By this point in our conversation I felt we were finally getting to the reason the man had called me. “There’s more?”

“Herr Delmont, we have discovered some evidence that leads us to believe that the murder of Konrad Kaufmann was committed by his nephew, Helmut Kaufmann, a man who lives in Carson City.

Finally, I understood the reason for the German Detective’s phone call.

Review of The Heretics Hymnal

This book’s premise caught my attention. Lots going on there, and the book, likewise, had much happening. There was action, fun relationships, supposed ancient manuscripts—the list goes on, and it all came together in a unique way.

While the story kept my interest, I struggled to connect with the characters. Pinky, in particular, got under my skin. He was the kind of annoying person who thinks everyone else is annoying, and I got tired of reading about him after a bit. He was also the type who lumps people together. At one point, a female character is given jewelry, and Pinky’s reaction is to say the character fawned over it like all women do over pretty things. Major eyeroll for me, especially since the character didn’t seem like she’d fawn over it. Appreciate it being pretty, yes. Fawn, not so much.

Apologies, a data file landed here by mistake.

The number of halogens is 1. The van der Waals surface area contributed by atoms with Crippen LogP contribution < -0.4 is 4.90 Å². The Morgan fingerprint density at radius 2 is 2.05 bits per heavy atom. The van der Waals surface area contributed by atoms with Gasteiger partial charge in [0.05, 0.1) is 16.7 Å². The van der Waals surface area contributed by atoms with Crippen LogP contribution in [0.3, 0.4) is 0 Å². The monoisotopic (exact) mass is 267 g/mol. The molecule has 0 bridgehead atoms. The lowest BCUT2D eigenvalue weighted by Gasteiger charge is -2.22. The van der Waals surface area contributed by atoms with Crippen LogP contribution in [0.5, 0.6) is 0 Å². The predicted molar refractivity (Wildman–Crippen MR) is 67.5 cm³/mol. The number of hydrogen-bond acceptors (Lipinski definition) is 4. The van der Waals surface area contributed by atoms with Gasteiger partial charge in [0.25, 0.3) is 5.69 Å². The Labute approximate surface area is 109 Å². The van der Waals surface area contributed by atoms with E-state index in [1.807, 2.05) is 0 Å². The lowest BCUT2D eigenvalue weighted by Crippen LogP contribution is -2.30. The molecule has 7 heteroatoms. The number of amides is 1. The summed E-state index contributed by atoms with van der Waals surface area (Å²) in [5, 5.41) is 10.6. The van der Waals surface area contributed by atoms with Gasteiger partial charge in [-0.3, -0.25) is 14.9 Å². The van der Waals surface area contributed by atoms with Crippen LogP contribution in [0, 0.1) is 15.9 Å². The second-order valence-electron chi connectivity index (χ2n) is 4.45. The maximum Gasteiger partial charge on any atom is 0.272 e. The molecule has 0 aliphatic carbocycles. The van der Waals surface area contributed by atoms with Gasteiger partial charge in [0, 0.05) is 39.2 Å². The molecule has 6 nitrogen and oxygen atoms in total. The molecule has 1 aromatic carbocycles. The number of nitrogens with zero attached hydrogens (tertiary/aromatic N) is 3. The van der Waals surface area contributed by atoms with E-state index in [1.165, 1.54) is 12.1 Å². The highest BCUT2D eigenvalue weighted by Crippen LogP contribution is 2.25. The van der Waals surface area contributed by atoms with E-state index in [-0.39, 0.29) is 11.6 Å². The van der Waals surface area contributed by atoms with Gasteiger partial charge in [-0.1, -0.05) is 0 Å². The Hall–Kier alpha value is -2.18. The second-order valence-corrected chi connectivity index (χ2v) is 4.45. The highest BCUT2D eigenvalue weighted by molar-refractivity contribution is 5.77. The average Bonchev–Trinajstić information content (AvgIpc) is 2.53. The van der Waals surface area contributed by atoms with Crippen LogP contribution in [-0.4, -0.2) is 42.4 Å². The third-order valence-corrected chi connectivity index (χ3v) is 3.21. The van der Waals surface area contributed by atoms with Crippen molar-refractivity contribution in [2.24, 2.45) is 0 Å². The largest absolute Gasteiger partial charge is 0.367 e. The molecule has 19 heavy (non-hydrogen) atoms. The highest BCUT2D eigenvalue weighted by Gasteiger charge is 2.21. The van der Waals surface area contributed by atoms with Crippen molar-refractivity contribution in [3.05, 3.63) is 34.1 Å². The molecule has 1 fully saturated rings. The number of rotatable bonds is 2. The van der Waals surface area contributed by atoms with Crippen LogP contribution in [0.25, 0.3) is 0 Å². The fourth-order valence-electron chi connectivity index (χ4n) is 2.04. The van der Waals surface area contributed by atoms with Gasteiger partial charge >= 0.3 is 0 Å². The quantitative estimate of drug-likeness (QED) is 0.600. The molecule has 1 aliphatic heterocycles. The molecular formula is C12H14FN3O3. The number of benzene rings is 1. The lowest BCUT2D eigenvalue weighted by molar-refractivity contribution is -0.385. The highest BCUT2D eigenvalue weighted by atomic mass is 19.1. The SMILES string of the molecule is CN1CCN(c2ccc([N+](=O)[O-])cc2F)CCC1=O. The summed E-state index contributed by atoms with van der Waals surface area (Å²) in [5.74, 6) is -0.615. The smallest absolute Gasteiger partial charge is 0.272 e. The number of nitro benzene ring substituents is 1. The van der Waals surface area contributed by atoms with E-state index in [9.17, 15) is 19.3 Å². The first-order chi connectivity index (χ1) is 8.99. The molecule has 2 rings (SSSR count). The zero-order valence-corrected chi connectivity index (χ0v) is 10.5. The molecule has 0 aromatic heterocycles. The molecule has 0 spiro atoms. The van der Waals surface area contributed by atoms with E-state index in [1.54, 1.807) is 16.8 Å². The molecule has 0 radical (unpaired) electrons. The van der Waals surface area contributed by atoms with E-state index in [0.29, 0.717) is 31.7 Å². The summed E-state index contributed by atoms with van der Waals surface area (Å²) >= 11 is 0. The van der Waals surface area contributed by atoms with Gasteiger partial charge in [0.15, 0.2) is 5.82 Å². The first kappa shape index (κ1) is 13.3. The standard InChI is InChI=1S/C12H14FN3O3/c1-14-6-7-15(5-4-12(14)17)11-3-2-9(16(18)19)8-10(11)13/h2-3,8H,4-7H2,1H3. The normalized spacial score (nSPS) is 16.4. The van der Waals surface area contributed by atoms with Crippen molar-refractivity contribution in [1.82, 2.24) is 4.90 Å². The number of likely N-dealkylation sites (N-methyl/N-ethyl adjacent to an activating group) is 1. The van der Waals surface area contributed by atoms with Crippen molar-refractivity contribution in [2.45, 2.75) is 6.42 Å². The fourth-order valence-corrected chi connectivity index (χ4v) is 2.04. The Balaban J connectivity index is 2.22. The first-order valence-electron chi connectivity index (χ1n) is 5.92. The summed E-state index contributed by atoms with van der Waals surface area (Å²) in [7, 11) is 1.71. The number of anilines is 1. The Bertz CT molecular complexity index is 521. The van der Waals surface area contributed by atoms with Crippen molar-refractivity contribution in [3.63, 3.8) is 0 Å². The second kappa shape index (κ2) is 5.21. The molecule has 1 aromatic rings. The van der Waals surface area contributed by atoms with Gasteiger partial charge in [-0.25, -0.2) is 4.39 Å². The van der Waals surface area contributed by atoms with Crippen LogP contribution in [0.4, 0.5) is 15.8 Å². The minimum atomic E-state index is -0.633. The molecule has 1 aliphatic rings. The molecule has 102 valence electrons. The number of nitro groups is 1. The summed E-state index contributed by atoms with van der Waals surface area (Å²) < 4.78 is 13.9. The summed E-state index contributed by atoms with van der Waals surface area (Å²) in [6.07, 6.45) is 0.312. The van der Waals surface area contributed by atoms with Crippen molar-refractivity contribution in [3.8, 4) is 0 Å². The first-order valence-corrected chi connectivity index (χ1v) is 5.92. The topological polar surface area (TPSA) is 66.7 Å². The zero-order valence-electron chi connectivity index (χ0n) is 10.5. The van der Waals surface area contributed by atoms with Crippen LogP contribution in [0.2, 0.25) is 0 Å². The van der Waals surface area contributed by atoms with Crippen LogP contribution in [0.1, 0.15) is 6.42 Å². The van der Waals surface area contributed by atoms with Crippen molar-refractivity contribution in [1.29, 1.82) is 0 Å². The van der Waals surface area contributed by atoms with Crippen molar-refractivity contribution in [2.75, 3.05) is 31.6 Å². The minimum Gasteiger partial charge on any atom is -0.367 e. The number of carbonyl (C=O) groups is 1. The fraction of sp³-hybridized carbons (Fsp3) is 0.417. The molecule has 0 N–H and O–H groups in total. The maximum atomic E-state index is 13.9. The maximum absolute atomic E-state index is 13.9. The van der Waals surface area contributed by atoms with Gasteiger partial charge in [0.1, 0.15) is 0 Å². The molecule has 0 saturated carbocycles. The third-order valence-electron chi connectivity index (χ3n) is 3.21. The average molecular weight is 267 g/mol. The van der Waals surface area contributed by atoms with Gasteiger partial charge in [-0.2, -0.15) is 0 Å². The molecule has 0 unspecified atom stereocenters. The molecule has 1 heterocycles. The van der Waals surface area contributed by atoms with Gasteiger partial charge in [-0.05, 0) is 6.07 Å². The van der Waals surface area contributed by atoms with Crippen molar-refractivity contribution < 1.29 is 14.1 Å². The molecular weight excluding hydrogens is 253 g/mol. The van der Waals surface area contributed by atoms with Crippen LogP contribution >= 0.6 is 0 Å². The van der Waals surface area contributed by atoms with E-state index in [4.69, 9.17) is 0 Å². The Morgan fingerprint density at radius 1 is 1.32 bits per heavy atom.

Overall, this one wasn’t quite for me. I got the impression it was supposed to be funny, and parts of it were. But other parts just didn’t jive with my sense of humor. So if it sounds like something you’d like, definitely give it a try.

About Ken Dalton

author Ken Dalton

Ken was born in 1938 at Hollywood Hospital. He grew up in Los Angeles with his parents, his older sister and younger brother.

In a turn of bad luck, the dreaded Polio virus attacked Ken at the age of five.

By the age of sixteen, after eleven years of operations, therapy, and braces to mitigate the effects of Polio, Ken’s luck changed when he met the girl of his dreams. A few years later they married, produced three wonderful children, and settled into a happy life in Southern California.

In 1966, Ken and his family moved to the wine country of Northern California where they bought a home.

Ten years later, Ken, designed, built, and operated a small winery that produced award winning Cabernet Sauvignon and Chardonnay.

Then, in a moment of madness, Ken began writing. His first article was published in Golf Illustrated. Many more golf articles followed in national and regional magazines including Golf Magazine and Fairways and Greens. Eventually Ken felt the urge to write his first novel.

Now, after the publication of The Bloody Birthright, The Big Show Stopper, Death is a Cabernet, The Tartan Shroud, Brother, can you spare a dime?, The Unsavory Critic, Casper Potts and the Ladies’ Casserole Club, and his non-fiction, Polio and Me, he publishes his latest mystery, The Heretics Hymnal.


Ken Dalton will be awarding a $10 Amazon or Barnes and Noble GC to a randomly drawn winner via rafflecopter during the tour.

a Rafflecopter giveaway

5 thoughts on “Review+Giveaway: The Heretics Hymnal by Ken Dalton

Join the Conversation

This site uses Akismet to reduce spam. Learn how your comment data is processed.